One of the most successful methods used to help people quit any given undesired behavior.
Most strategies for supporting intentional behavior change focus on just one dimension of the problem (social factors, psychological issues, etc.). What makes the Transtheoretical Model so highly-regarded is that it combines the most effective techniques from several different areas of study. That’s the basis for the name – trans, a prefix meaning across, plus theoretical, meaning concerned with the theory of a subject or area of study.
The Transtheoretical Model has been developed over a period of nearly three decades, and was first conceived in 1977 by James O. Prochaska and other researchers at the University of Rhode Island. In that span of time, tens of millions of dollars in grants and well over 100,000 research participants have worked toward testing and improving the model.
The Transtheoretical Model consists of 4 constructs:
Stages of Change
Processes of Change
Stages of Change for Addiction Behavior Modification
The core of the Transtheoretical Model is breaking down the complex process of changing behavior into 5 distinct stages: precontemplation, contemplation, preparation, action, and maintenance.
Precontemplation (Expected Duration – 6 months): During the first stage of the Transtheoretical Model, the addict is either uninformed about the risks of substance abuse, or they choose to ignore these risks. They’re not reading, talking, or even thinking about the consequences substance abuse brings to themself and their family. At this point, the addict will actively resist anyone who attempts to get them to change their behavior. They’re not ready for treatment.
Contemplation (Expected Duration – 6 months): Over time, the addict begins to recognize that there are significant reasons for them to change their behavior. At the same time, they’re also aware of the negative effects that will occur if they quit their substance of choice (there’s the physical fear of detox, and the possibility they’ve used substances as a coping mechanism to treat depression, childhood trauma, or some other issue for a long time, and if they stop using they’ll have to finally face that issue).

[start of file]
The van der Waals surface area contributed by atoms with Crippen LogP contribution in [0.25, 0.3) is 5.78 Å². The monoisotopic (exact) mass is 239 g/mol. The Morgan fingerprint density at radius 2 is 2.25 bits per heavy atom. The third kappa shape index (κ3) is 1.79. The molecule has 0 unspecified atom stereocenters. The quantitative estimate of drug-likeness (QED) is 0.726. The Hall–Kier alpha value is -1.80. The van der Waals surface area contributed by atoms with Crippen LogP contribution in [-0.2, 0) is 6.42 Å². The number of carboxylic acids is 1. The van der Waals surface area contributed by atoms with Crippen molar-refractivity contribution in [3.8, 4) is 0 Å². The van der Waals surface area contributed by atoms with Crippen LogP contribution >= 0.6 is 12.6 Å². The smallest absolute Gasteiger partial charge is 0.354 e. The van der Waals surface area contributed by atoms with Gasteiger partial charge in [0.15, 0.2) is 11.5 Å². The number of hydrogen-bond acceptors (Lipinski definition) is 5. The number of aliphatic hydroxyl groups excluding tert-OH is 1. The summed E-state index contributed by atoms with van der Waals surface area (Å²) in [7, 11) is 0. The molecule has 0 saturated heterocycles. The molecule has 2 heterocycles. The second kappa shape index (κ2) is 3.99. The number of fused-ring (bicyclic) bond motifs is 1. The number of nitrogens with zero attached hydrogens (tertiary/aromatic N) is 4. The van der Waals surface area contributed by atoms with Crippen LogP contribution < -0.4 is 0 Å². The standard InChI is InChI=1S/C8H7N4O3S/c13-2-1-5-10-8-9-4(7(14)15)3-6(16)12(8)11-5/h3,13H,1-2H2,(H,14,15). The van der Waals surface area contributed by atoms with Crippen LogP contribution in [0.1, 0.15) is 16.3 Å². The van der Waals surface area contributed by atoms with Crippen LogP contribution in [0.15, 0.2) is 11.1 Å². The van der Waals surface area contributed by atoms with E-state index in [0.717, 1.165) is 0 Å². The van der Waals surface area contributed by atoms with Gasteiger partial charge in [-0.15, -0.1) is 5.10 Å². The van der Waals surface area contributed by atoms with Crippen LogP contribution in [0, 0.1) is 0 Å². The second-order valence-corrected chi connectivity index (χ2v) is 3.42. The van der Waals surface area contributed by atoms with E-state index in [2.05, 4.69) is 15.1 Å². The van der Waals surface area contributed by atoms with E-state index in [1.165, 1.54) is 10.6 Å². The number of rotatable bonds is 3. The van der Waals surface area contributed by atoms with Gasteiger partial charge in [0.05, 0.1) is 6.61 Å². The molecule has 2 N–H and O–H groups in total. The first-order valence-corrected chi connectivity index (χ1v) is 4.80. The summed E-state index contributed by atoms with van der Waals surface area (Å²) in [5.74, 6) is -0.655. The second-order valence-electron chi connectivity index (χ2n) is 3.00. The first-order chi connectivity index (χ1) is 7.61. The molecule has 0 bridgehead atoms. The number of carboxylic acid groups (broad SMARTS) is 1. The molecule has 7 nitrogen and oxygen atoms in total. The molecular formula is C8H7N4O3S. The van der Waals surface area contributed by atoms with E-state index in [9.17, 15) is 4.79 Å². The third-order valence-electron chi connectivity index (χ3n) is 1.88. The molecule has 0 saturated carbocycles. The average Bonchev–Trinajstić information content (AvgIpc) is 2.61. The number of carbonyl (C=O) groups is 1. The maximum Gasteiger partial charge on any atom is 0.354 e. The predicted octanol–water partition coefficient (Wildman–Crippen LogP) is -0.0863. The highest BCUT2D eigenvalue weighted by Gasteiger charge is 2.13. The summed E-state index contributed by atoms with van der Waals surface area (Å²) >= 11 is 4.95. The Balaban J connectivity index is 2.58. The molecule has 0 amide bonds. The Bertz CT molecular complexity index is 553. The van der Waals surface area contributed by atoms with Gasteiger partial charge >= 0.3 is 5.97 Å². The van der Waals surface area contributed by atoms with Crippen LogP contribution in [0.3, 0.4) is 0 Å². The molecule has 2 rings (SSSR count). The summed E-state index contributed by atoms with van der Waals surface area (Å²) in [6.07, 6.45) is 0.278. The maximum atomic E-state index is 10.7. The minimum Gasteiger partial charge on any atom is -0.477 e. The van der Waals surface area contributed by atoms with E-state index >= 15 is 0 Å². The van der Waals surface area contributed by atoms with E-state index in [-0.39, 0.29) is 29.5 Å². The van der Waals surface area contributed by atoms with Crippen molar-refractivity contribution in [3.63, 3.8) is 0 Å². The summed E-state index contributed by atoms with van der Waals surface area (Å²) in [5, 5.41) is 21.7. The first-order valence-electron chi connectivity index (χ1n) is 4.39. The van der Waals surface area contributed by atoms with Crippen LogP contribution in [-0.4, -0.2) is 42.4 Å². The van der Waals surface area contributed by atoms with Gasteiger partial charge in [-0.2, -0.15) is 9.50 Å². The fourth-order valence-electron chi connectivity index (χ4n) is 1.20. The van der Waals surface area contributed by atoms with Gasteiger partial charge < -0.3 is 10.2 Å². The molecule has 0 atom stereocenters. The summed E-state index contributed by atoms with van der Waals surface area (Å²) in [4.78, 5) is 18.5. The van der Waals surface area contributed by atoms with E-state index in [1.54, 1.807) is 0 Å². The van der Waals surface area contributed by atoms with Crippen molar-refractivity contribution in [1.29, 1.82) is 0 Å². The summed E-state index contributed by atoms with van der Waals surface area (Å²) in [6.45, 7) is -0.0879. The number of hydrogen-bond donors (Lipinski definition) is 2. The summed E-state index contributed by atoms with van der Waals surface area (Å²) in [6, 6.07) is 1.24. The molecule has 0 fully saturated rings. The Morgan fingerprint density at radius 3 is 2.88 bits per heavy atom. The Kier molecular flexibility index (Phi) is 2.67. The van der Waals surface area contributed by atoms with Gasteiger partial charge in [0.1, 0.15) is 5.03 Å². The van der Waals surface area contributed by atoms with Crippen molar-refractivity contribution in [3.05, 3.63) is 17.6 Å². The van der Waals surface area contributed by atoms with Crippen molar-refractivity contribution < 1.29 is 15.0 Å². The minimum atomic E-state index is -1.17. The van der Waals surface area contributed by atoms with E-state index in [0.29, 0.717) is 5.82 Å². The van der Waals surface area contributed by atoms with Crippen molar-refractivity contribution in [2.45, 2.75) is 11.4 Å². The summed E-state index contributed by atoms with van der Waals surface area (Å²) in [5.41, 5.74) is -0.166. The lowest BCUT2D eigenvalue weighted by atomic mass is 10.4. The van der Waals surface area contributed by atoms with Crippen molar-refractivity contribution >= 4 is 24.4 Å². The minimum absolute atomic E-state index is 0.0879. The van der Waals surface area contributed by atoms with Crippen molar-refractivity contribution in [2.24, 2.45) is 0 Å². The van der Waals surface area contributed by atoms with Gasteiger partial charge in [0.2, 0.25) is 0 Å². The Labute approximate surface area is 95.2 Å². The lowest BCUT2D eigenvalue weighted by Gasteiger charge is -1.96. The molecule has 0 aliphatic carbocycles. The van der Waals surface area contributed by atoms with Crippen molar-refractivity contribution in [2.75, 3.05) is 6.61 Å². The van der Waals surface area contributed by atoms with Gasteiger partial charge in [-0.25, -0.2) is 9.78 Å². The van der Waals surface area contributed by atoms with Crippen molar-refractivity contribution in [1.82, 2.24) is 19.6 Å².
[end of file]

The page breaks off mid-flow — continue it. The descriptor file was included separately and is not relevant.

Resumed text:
Preparation (Expected Duration – 6 months): It is not until the third stage of the model that addicts are ready for treatment. They’ve weighed the pros and cons of quitting their substance of choice, and they’ve decided to quit. In fact, they’ve gone further than just deciding to quit – they’ve taken concrete steps toward changing their behavior – this could include buying a self-help book, going to see a therapist, or checking into a treatment center.
Action (Expected Duration – at least 1 month): Now comes the actual act of change. Rather than the traditional 12-step approach, Inspire Malibu focuses less on belief in a higher power and more on techniques that have been developed and reinforced objectively and scientifically. We use numerous types of therapy (individual counseling, group counseling, neurofeedback therapy, cognitive therapies, etc.), as well as improving health and fitness routines.
Maintenance (Expected Duration – Indefinite): Even after a client has left our center, the work required to abstain from destructive substances is not yet over. All it takes is one stressful situation to potentially make an addict relapse. At Inspire Malibu, we teach our clients techniques that will help them recognize and respond to these triggers without relapsing back into substance misuse.